Swades marked the last of these movies that offered a narrative of return. Since the late 2000s, Bollywood has stopped talking about NRIs. India’s cultural narrative has shifted vastly, as have the economic conditions of middle-class Indians. For one, more and more Indians are sending their children to America for higher education, including bachelors degrees. This is a new phenomenon. Until now Indian families could only afford to send their children for the already-funded ph.d.s or the partly-funded masters, both with promises of quick returns. Over the last decade the number of Indian students coming to the US has remained around 100,00 (plus or minus a few thousand). As more and more Indians come to America, coming here is no longer the same taboo. Nor is staying on.
The choice to return and to return with ease now belongs to the new monied class, to Indians who have so much money they can afford to have homes in both places. These are the Ambanis, the Tatas, the Birlas, the sons and daughters of business executives, politicians, and diplomats. The rewards awaiting them upon return are plenty: parents who find them careers at high places and in the fullness of time, suitable spouses; homes with servants; chauffeur-driven cars; valet-parking. Bollywood has its hands full celebrating these kids, because, let’s face it, unprecedented wealth and travel is, after all, a cause célèbre.
Choosing to stay on in America, to put down roots, is now an old-fashioned thing to do. Those who stay on belong to the class and the generation of Indians whom the movies took to task in the 90s. It is with these Indians that the moral dilemma of choosing to stay or to return still lies.
For many of these Indians, America has come to bear the moral valence that India once bore. For my uncles who came here in the 70s and 80s to study medicine saving American lives and serving underprivileged Americans is just as much a righteous act as saving the lives of underprivileged children in an Indian village. America has become their karambhoomi, the place to perform their earthly deeds. Srinivas Kuchibhotlas, and his wife Sunayana also belong to this category. Even if they have money in the US, their money cannot buy much social capital in India, not after having spent a decade in America. What do they have in India, you might well ask. For my uncles who are now in their sixties, I can tell you, nothing much. India is more a fantastical place they love to tell their children about, than a reality they might face. In Kanpur, where they were born, they know no one. Old friends have moved, neighborhoods have perished, and the cricket and swim clubs they once so enthusiastically captained, have long lost their accreditation.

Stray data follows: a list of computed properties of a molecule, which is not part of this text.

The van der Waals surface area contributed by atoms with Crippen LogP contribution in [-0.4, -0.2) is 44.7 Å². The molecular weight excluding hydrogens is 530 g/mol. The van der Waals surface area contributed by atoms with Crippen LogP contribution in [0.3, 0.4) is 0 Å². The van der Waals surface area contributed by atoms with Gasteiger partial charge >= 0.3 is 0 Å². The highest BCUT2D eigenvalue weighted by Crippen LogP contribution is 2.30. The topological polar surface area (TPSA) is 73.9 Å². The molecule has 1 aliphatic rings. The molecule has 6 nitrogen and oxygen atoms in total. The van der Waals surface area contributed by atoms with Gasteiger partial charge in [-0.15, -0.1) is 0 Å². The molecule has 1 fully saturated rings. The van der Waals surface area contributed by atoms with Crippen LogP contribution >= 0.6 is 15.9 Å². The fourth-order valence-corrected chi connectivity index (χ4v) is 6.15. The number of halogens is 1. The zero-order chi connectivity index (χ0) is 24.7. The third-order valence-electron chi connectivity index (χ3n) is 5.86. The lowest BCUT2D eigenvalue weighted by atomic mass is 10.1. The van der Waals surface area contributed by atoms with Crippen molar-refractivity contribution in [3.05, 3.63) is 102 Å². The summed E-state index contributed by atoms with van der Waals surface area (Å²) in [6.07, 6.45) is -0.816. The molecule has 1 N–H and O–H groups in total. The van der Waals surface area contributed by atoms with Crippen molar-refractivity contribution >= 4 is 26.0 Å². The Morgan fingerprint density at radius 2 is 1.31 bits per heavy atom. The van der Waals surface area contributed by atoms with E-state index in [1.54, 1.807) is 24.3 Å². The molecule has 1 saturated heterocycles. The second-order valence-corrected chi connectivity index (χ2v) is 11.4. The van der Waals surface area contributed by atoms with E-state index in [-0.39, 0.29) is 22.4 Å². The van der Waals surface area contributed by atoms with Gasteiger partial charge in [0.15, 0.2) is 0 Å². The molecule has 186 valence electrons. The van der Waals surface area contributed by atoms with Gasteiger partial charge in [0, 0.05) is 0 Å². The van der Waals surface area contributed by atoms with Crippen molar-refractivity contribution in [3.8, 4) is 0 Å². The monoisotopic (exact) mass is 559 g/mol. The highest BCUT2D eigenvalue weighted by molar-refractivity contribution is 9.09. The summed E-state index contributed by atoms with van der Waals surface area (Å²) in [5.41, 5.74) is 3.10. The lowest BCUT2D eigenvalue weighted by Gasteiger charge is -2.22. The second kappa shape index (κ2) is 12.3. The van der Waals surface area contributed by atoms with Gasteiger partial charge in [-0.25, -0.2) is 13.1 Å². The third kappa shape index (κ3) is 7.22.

Still, culturally speaking, the divide between “here” and “there” is shrinking, if only because of the proliferation of social media. Countless Indian teenagers feel just as comfortable downward dogging at a local Y as they do sun saluting at Lodhi gardens, or sipping martinis at the Bombay Gymkhana as they do sipping same at a bar in—well—New York. American culture—shopping malls, American brands, the Kardashians and the Beyonces—are spreading so fast, I hear that kids in Bombay are calling each others n*ggaz. Our histories as our cultures are inching so close, at times the particularities are being forgotten, mangled, misunderstood.
Still, a vast majority of us Indians in America, like Kuchibhotla and Dumala, cannot transition this easily between the two countries. Many of us do not have access to the exclusive clubs in Delhi or Bombay, memberships to which are strictly hereditary. Staying on in America for us is a political and ideological decision. Staying here means that ideologically we identify with America, believing in its promise of an egalitarian society, where the child of a janitor or a housekeeper (such as myself) can successfully vie for a college degree. Those of us who return to India, return to a society where fighting for egalitarianism is a daily battle. We are brave no matter what we choose. Surviving material, systemic and social discomforts in India is as much a battle as is surviving American racism and alienation.
I wish I could tell Sunayana that staying on was for her husband just as much of a battle, the “right” moral decision, as it would have been if they had chosen instead, to return.
Shilpi Suneja was born in India. She holds an MA in English from New York University and an MFA from Boston University, where she was awarded the Saul Bellow Prize. Her work has appeared in Hyphen, Consequence, Kafila